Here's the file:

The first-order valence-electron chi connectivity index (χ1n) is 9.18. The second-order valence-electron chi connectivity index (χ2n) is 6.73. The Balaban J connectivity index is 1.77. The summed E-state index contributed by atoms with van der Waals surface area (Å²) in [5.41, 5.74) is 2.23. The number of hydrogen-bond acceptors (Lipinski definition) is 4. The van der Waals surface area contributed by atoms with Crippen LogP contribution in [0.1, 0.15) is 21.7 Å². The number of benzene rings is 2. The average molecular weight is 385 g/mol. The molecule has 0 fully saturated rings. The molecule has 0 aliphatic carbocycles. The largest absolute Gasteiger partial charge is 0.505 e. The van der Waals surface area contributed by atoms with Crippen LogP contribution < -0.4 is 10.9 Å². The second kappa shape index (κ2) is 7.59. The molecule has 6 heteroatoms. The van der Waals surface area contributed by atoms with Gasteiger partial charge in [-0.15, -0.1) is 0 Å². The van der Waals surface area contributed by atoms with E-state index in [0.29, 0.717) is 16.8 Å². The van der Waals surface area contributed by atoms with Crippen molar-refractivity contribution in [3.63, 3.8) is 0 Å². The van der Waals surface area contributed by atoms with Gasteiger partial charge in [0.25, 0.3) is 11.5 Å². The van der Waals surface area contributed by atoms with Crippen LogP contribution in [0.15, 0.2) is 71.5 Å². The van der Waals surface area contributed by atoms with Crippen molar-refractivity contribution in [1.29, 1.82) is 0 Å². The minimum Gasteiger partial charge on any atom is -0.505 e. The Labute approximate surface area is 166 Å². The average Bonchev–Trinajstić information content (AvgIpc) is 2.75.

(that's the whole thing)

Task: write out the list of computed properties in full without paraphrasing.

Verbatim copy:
The first-order valence-electron chi connectivity index (χ1n) is 9.18. The second-order valence-electron chi connectivity index (χ2n) is 6.73. The Balaban J connectivity index is 1.77. The summed E-state index contributed by atoms with van der Waals surface area (Å²) in [5.41, 5.74) is 2.23. The number of hydrogen-bond acceptors (Lipinski definition) is 4. The van der Waals surface area contributed by atoms with Crippen LogP contribution in [0.1, 0.15) is 21.7 Å². The number of benzene rings is 2. The average molecular weight is 385 g/mol. The molecule has 0 fully saturated rings. The molecule has 0 aliphatic carbocycles. The largest absolute Gasteiger partial charge is 0.505 e. The van der Waals surface area contributed by atoms with Crippen LogP contribution < -0.4 is 10.9 Å². The second kappa shape index (κ2) is 7.59. The molecule has 6 heteroatoms. The van der Waals surface area contributed by atoms with Gasteiger partial charge in [-0.15, -0.1) is 0 Å². The van der Waals surface area contributed by atoms with E-state index in [0.29, 0.717) is 16.8 Å². The van der Waals surface area contributed by atoms with Crippen molar-refractivity contribution in [3.63, 3.8) is 0 Å². The van der Waals surface area contributed by atoms with Gasteiger partial charge in [0.25, 0.3) is 11.5 Å². The van der Waals surface area contributed by atoms with Crippen LogP contribution in [0.15, 0.2) is 71.5 Å². The van der Waals surface area contributed by atoms with Crippen molar-refractivity contribution in [1.29, 1.82) is 0 Å². The minimum Gasteiger partial charge on any atom is -0.505 e. The Labute approximate surface area is 166 Å². The average Bonchev–Trinajstić information content (AvgIpc) is 2.75.